"This matter also raises important issues about the sufficiency of the regulatory framework currently in place, including the types of bets offered on our games and players," Silver added. "Working closely with all relevant stakeholders across the industry we will continue to work diligently to safeguard our league and game."

Multiple oddsmakers voiced shock that the sportsbooks involved in the wagers concerning Porter did not catch them sooner, especially once they received the first five-figure wager concerning Porter’s totals. 

 "Steam happens a lot on information and if someone knew he was compromised and bet it accordingly, I don’t really see how there is anything illegal about that,” one long-time veteran legal oddsmaker told bookies.com. “If (DraftKings) or anyone else got really banged up on his props, it’s not good risk management on their part.  If you are taking a lot of wagers one way or getting requests for five-figure player props, your first reaction should be to take it off the board until you figure out what is happening. “

NFL and NBA Players Profit From Gambling Without Betting

One important item often missed in this discussion is that both the NBA and NFL split gambling-related revenues with players through their collective bargaining agreements. In the NBA, that money is included in the Basketball Related Income and is split with the players 50/50. 

Article 12 of the current NFL/NFLPA collective bargaining agreement specifically cites that “gambling revenues” be included when calculating the salary cap. In the NFL, the revenue split is currently around 52-48% in favor of the owners. But the NFL salary cap spiked to $255.4 million for the upcoming season, a $30.6 million boost over 2023. 

Sports betting-related revenue contributed roughly $2 million to that number for each team. 

Don’t look for the NBA to advocate any sort of probation toward associating with legalized sports betting. 

“Never say never but I don’t see that happening,” said Martin Lycka, SVP for American Regulatory Affairs and Responsible Gambling at Entain. That’s the parent company of BetMGM and Ladbrokes. “Even in the long run, it would be unlikely and it may turn out to be counter productive. The leagues have a critical role here. Even prior to 2018, folks found a way to bet. We’re far better off having channeled it into a legal ecosystem.”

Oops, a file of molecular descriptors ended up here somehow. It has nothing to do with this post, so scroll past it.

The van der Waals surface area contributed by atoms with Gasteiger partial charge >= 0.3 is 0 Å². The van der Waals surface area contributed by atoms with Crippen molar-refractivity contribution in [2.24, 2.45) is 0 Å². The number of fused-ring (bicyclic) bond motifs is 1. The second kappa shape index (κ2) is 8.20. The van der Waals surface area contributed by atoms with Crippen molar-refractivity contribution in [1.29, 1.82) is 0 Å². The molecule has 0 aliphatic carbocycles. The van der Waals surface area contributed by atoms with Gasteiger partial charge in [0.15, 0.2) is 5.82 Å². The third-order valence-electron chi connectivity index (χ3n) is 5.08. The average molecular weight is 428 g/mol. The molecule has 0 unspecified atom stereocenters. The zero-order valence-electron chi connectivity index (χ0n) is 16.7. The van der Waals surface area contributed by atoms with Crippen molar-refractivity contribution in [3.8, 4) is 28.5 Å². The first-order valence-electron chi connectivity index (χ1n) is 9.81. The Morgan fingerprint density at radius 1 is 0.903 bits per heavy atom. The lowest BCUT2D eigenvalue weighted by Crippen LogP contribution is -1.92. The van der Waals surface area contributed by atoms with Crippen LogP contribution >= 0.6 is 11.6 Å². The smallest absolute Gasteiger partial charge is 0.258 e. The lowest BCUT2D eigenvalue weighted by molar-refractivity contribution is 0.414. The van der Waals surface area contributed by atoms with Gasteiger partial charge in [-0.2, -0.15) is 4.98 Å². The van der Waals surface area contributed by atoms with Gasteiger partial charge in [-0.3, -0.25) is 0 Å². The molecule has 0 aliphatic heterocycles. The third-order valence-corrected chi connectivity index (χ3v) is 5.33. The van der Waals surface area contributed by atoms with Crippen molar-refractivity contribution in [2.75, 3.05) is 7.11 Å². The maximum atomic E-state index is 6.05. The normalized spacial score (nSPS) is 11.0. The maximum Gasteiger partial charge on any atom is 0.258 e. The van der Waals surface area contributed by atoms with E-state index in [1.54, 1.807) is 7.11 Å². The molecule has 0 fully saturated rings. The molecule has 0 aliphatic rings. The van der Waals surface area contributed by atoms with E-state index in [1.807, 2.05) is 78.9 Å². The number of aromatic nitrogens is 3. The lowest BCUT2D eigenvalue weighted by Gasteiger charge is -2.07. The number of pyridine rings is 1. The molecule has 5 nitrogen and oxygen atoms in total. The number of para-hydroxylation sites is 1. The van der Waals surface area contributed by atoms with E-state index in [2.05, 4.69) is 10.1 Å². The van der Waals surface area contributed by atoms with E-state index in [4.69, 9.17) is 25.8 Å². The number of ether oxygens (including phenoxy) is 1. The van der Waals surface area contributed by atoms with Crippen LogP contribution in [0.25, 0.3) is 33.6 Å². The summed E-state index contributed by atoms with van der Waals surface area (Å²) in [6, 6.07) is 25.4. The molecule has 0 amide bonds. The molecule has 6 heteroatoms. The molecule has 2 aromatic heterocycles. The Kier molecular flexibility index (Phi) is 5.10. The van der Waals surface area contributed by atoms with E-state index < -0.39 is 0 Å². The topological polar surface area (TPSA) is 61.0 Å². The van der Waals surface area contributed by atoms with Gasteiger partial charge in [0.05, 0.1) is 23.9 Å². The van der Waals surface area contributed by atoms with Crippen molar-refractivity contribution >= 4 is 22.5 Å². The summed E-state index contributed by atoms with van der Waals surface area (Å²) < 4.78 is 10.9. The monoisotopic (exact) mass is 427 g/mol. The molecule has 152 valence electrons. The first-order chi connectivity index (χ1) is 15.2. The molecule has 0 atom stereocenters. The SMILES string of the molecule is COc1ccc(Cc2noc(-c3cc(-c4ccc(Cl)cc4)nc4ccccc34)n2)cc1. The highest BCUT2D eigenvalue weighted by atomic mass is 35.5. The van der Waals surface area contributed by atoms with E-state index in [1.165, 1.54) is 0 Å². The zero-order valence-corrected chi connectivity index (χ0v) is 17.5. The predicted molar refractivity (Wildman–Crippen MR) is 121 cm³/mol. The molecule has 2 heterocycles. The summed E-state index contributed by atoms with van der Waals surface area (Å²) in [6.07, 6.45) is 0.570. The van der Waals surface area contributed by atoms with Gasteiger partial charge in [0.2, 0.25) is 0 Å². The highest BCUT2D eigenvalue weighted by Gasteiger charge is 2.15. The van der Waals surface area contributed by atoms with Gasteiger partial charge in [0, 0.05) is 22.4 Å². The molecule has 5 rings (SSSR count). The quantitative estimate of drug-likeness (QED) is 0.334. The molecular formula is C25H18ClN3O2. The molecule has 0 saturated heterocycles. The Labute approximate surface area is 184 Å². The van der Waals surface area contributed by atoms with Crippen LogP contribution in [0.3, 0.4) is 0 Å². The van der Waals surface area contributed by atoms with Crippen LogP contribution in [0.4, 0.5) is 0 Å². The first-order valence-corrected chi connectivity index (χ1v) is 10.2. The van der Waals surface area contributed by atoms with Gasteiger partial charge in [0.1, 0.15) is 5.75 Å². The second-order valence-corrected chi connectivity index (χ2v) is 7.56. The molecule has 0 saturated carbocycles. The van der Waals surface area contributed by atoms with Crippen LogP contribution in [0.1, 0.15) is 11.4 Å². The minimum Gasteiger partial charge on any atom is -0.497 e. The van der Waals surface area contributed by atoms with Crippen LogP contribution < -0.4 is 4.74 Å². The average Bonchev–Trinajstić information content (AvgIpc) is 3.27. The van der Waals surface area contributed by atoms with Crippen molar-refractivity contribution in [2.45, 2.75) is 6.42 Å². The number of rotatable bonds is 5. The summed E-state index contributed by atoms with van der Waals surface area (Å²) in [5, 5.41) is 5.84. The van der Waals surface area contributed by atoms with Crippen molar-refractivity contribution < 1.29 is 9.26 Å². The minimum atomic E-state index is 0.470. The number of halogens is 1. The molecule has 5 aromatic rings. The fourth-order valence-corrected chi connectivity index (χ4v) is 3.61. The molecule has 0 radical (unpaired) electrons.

Because Porter’s gambling activity concerned wagers placed on legal betting sites, they were able to be detected, investigated, and eventually stopped. “There’s an element of prominence that it’s regulated. That these latest occurrences have been detected shows that the sports integrity systems do work. It’s a shame they weren’t detected earlier. If the NBA were to step back, we'd all be running a risk.”  

The league’s risk includes losing an estimated $167 million in revenue from casinos and betting. That estimate marked an 11% increase from last season, ESPN reported in October. 

Is Silver willing to walk away from that revenue stream on “principle” despite the protestation of some players, coaches, or legacy media outlets? 

Don't hold your breath. 

Changes Will Be Cosmetic, Not Cosmic

Any changes in how the Association associates itself with the legal betting space will be subtle and may mean more in the media than they would to the entity’s bottom line. 

Limiting markets on some props, especially those on limited contracts, could be one fix. Limiting the size of player prop wagers in same-game parlays would be another. 

The suspension of Porter serves as a reminder to other players that the NBA is serious about players not betting on games, or helping those who do. 

Porter’s career was an easy one to sacrifice. Of 13 NFL players suspended for gambling-related activities since 2019, only one, Calvin Ridley, was a nationally known star. 

When players complained after multiple players were sacked ahead of last season, the NFL and its players association retooled the rules and restated them for all players to ensure clarity. 

The NBA will likely follow suit here. 

And then hope this story goes away and doesn’t happen again. 

About the Author

Bill Speros for Bookies.com
Bill Speros
Bill Speros is an award-winning journalist and editor whose career includes stops at USA Today Sports Network / Golfweek, Cox Media, ESPN, Orlando Sentinel and Denver Post.